Gurnee man passionate about insulators

  • It's not just about style and color. There is an historical aspect for collectors. These insulators date from the Civil War era and were made by slaves, Soller said.

      It's not just about style and color. There is an historical aspect for collectors. These insulators date from the Civil War era and were made by slaves, Soller said. Vincent Pierri | Staff Photographer

Posted1/20/2010 12:01 AM

Some might call it an obsession. Rick Soller calls it a serious hobby. The Gurnee man collects insulators.



You know, those small porcelain things on the tops of telephone poles and power lines? Yes, those.

Soller says confused looks are common when he mentions his hobby. Jaws really drop when they hear he has 40,000 insulators in his basement.

Soller, 52, said his interest in insulators sparked in the late 1960s growing up in Zanesville, Ohio.

"There were abandoned phone lines near my uncle's house," Soller said. "I'd go hunting for them along the railroad tracks."

Of all the collectibles in the world, why insulators?

"I love the shapes, colors, inventiveness, designs and materials," he said. "I also love the historical piece. I spent about 12 hours in the library at the University of Chicago doing research on these recently."

The use of insulators dates from the 1840s, Soller said. They were used on telegraph, phone and electric lines over the years. Commonly made from glass and porcelain, the devices are nonconductors used to separate the lines from cross arms as they run along utility poles and other points of contact.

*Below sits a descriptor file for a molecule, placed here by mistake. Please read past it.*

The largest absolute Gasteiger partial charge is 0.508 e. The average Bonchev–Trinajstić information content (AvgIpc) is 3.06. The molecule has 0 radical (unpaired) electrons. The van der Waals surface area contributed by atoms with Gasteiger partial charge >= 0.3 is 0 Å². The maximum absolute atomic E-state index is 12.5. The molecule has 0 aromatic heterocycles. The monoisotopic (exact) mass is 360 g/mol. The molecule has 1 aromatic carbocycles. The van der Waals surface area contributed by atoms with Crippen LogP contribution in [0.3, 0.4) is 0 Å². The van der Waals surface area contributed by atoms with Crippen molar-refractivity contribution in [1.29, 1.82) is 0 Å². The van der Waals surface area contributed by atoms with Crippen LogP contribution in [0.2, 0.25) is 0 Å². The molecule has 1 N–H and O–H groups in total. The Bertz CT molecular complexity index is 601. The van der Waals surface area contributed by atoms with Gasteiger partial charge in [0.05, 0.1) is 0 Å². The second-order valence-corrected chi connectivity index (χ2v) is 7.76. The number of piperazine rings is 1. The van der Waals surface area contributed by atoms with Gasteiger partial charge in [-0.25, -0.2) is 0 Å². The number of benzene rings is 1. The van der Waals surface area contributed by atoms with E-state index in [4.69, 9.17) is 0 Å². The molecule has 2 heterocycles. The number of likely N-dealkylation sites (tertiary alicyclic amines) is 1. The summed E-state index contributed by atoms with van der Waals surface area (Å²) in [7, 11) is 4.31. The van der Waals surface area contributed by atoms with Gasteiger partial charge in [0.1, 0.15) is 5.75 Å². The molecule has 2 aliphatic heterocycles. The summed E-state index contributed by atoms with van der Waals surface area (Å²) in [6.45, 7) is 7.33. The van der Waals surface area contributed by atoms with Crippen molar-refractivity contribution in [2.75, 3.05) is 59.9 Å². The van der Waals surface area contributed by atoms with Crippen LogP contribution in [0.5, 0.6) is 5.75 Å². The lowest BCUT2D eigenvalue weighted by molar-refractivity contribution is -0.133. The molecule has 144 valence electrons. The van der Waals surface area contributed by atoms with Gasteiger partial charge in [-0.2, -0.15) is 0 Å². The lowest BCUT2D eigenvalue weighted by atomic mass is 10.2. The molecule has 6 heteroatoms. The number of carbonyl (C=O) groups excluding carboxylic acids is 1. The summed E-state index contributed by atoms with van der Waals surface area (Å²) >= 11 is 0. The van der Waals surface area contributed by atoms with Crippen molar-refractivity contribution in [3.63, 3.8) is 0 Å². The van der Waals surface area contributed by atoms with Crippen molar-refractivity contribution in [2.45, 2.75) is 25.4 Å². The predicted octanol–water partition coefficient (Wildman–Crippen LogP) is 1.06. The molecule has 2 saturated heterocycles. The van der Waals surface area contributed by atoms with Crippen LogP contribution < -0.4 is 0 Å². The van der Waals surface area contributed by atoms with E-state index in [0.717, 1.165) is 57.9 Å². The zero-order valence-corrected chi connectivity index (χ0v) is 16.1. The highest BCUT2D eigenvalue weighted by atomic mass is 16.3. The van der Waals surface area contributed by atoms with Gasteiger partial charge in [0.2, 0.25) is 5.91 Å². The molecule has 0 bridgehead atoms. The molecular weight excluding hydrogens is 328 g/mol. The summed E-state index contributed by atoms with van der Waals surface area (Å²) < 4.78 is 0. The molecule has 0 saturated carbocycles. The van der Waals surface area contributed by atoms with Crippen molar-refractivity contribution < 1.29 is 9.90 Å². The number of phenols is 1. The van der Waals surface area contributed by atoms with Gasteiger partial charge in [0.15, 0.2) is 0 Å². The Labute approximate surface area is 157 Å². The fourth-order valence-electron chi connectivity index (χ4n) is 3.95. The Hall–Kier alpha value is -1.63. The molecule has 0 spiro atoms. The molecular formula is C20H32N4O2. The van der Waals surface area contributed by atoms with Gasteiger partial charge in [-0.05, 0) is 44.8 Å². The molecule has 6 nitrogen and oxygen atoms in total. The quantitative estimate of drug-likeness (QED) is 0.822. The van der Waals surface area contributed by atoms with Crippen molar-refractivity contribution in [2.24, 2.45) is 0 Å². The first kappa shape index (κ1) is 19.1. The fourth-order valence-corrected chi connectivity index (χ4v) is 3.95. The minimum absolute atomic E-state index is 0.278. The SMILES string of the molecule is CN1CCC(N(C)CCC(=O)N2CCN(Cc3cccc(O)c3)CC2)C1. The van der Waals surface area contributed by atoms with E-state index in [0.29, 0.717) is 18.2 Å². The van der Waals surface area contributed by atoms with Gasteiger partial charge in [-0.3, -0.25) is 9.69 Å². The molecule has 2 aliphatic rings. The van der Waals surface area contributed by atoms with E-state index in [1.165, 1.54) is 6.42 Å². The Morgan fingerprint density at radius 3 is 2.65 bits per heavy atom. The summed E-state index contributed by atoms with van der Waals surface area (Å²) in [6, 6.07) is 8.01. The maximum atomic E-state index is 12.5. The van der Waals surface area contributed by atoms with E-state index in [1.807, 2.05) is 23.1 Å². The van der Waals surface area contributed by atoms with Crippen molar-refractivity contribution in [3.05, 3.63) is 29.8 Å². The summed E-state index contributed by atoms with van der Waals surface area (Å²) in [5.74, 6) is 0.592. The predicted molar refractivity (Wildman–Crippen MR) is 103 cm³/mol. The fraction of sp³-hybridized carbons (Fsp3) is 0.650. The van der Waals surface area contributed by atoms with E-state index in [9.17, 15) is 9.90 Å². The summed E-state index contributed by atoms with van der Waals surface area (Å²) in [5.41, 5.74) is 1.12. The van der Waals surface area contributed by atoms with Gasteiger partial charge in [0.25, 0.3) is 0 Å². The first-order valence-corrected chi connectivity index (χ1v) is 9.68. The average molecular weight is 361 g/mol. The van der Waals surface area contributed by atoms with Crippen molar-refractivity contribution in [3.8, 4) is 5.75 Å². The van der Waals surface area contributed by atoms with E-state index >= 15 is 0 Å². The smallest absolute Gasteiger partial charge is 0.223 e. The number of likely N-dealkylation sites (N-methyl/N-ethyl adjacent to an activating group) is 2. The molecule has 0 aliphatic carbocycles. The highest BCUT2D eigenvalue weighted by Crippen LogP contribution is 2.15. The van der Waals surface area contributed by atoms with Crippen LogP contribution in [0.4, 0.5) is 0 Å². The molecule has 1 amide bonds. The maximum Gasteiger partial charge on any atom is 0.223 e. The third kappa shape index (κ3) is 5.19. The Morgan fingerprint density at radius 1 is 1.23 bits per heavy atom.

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Insulator collection took off in the early 1970s. As technology changed, older-style insulators were being replaced with improved versions made of different materials. Like anything else, rarity increases value.

A college student in the 1980s, Soller's interest moved from curiosity to passion.

"I went to Northern Illinois University and would go hunting for insulators along the tracks near campus," he said. "My collection was growing."

He estimates the value of his current cache at about $150,000. Many of his insulators would be in the $10 range, but he has others that would fetch at least $1,000.

"I have Civil War-era insulators," Soller said. "They were made by slaves in the Confederate states and have historic value."

People have paid as much as $30,000 for the most rare insulators, Soller said.


There's no shortage of types of insulators. You've got your pintypes, knobs, spools, cleats, beehives, big mouths, Johnny Balls and blob tops, among others. Colors? How about purple, cobalt, amber, clear, green, brown, yellow or root beer?

Soller said his offbeat interest was validated once he subscribed to the "Crown Jewels of the Wire." The monthly magazine is considered one of the most authoritative resources for insulator collectors.

Not only is Soller one of the 2,000 members of the National Association of Insulators, he is the group's historian. He also edits the newsletter for the Greater Chicago Insulator Club.

When he's not lost in the world of insulators, Soller teaches public speaking at the College of Lake County.

Having seemingly exhausted the domestic market, Soller will travel to Europe next year in search of foreign insulators. England and Germany are his next hunting grounds.

He's still adding to his collection but has slowed the pace in recent years.

"I'm at about my limit, spacewise. I'm not sure how they'll get rid of these after I die. It would take about three weeks just to get all of them out of the basement," he smiled.